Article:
The stories vary in quality and length with every one at least good and a few in the great category. Overall, there’s an air over the issue, since is the last one. A few entries reflect on the fleetingness of the Occupy movement, but also could be used as commentary on a series that I wish would go on for longer.

Occupy Comics is a perfect combination of comics and politics with a great balance of education, fairness and not being too preachy. Even though it’s labelled as Occupy, it never really takes on side or the other about the movement as each creator ads their own voice and thoughts about it. To have an anthology that allows this political thought and expression go is a loss for the comics community and I wish we could see more of it.

No matter your take on the Occupy movement as a whole, this issue, and the two that proceeded it, is a nice look at a political movement that fizzled quickly and whose long lasting contributions will be debated for some time to come. To get first hand accounts, and opinions, about what it all meant and why it happened is important in in the historical sense but also the educational. This series acted as a voice for creators to reflect and be free with what they say without corporate interference, much like the movement itself. It’s voice is one we need and one I hope we see more of down the road.

Story: Caleb Monroe, Mark L. Miller, Zane Grant, Bea Grant, Patrick Meaney, Joshua Dysart, Kelly Bruce, Alan Moore, Kevin Colden, Swifty Lang, Shannon Wheeler Art: Molly Crabapple, Theo Ellsworth, Mark L. Miller, Jonathan Spies, Jenny Gonzalez-Blitz, Eric Zawadzki, Allen Gladfelter, Salgood Sam, Matt Bors, Jerem Morrow, Frank Renoso, Eric Drooker, Charlie Adlard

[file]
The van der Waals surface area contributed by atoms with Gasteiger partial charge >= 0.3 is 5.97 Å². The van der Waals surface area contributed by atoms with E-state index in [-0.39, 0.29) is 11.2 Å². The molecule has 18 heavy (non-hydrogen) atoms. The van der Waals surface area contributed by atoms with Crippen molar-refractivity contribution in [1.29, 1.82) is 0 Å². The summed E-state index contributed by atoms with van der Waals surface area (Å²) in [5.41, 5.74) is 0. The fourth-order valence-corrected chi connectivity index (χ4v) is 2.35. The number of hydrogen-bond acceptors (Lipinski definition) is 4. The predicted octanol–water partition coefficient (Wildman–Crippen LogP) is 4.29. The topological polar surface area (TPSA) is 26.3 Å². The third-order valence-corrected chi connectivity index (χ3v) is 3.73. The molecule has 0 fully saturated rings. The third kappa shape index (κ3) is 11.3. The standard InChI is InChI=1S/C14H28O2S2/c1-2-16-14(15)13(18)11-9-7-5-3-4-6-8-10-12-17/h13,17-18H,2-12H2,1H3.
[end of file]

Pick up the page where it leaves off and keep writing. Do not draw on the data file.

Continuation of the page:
Story: 8 Art: 8 Overall: 8 Recommendation: Buy

Black Mask Studios provided Graphic Policy with a FREE copy for review

Review: Occupy Comics #2, 12 Reasons to Die #2 and Ballistic #1

Occupy Comics #2

occThe Kickstarter phenomenon is in it’s second issue and it shows no sign of diminishing in quality. Occupy Comics #2 continues the thought provoking anthology with more strips, prose and in general contributions that actually makes you think. The second issue continues to show that comics and politics do mix. The comics boast an impressive line-up of creators like Alan Moore, David Lloyd, Charlie Adlard, Art Spiegelman, Molly Crabapple, Matt Bors, Mike Allred, Ben Templesmith, J.M. DeMatteis, Tyler Crook, Joshua Hale Fialkov, Joe Infurnari, Ales Kot, Dean Haspiel, Joshua Dysart and Matt Pizzolo.

This issue continues to impress with thought-provoking contributions. Again, it’s pretty non-partisan and numerous entries border on graphic journalism, and might be creating a whole new genre of graphic social commentary. This is a perfect marriage of comics and politics, of course I dug it. Continue to ignore that word “occupy” and don’t let it taint your willingness to give this series a chance. You’ll be surprised, though shouldn’t be considering the talent behind it.